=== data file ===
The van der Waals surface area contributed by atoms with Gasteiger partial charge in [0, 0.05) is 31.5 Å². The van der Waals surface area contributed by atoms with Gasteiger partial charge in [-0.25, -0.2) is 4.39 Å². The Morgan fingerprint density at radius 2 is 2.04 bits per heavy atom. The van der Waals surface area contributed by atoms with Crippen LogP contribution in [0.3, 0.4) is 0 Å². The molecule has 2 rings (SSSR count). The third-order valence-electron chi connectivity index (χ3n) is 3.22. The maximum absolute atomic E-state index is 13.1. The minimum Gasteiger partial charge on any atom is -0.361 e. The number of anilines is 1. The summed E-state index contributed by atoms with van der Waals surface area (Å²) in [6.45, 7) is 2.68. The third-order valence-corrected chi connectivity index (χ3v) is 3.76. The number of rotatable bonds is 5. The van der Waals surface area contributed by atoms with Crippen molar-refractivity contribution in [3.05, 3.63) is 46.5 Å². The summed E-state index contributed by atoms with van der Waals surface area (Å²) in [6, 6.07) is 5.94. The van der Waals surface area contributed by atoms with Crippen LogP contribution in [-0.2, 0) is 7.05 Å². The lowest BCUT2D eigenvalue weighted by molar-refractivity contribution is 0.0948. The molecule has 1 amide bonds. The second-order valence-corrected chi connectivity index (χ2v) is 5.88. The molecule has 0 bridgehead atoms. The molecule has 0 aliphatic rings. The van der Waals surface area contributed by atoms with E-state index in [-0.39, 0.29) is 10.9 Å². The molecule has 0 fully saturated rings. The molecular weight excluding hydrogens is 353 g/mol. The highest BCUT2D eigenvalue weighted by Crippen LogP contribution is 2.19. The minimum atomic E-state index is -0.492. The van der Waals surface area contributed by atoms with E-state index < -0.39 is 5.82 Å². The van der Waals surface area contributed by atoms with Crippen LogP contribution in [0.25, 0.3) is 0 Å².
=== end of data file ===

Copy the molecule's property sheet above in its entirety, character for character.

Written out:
The van der Waals surface area contributed by atoms with Gasteiger partial charge in [0, 0.05) is 31.5 Å². The van der Waals surface area contributed by atoms with Gasteiger partial charge in [-0.25, -0.2) is 4.39 Å². The Morgan fingerprint density at radius 2 is 2.04 bits per heavy atom. The van der Waals surface area contributed by atoms with Crippen LogP contribution in [0.3, 0.4) is 0 Å². The molecule has 2 rings (SSSR count). The third-order valence-electron chi connectivity index (χ3n) is 3.22. The maximum absolute atomic E-state index is 13.1. The minimum Gasteiger partial charge on any atom is -0.361 e. The number of anilines is 1. The summed E-state index contributed by atoms with van der Waals surface area (Å²) in [6.45, 7) is 2.68. The third-order valence-corrected chi connectivity index (χ3v) is 3.76. The number of rotatable bonds is 5. The van der Waals surface area contributed by atoms with Crippen molar-refractivity contribution in [3.05, 3.63) is 46.5 Å². The summed E-state index contributed by atoms with van der Waals surface area (Å²) in [6, 6.07) is 5.94. The van der Waals surface area contributed by atoms with Crippen LogP contribution in [-0.2, 0) is 7.05 Å². The lowest BCUT2D eigenvalue weighted by molar-refractivity contribution is 0.0948. The molecule has 1 amide bonds. The second-order valence-corrected chi connectivity index (χ2v) is 5.88. The molecule has 0 bridgehead atoms. The molecule has 0 aliphatic rings. The van der Waals surface area contributed by atoms with E-state index in [-0.39, 0.29) is 10.9 Å². The molecule has 0 fully saturated rings. The molecular weight excluding hydrogens is 353 g/mol. The highest BCUT2D eigenvalue weighted by Crippen LogP contribution is 2.19. The minimum atomic E-state index is -0.492. The van der Waals surface area contributed by atoms with E-state index < -0.39 is 5.82 Å². The van der Waals surface area contributed by atoms with Crippen LogP contribution in [0.25, 0.3) is 0 Å².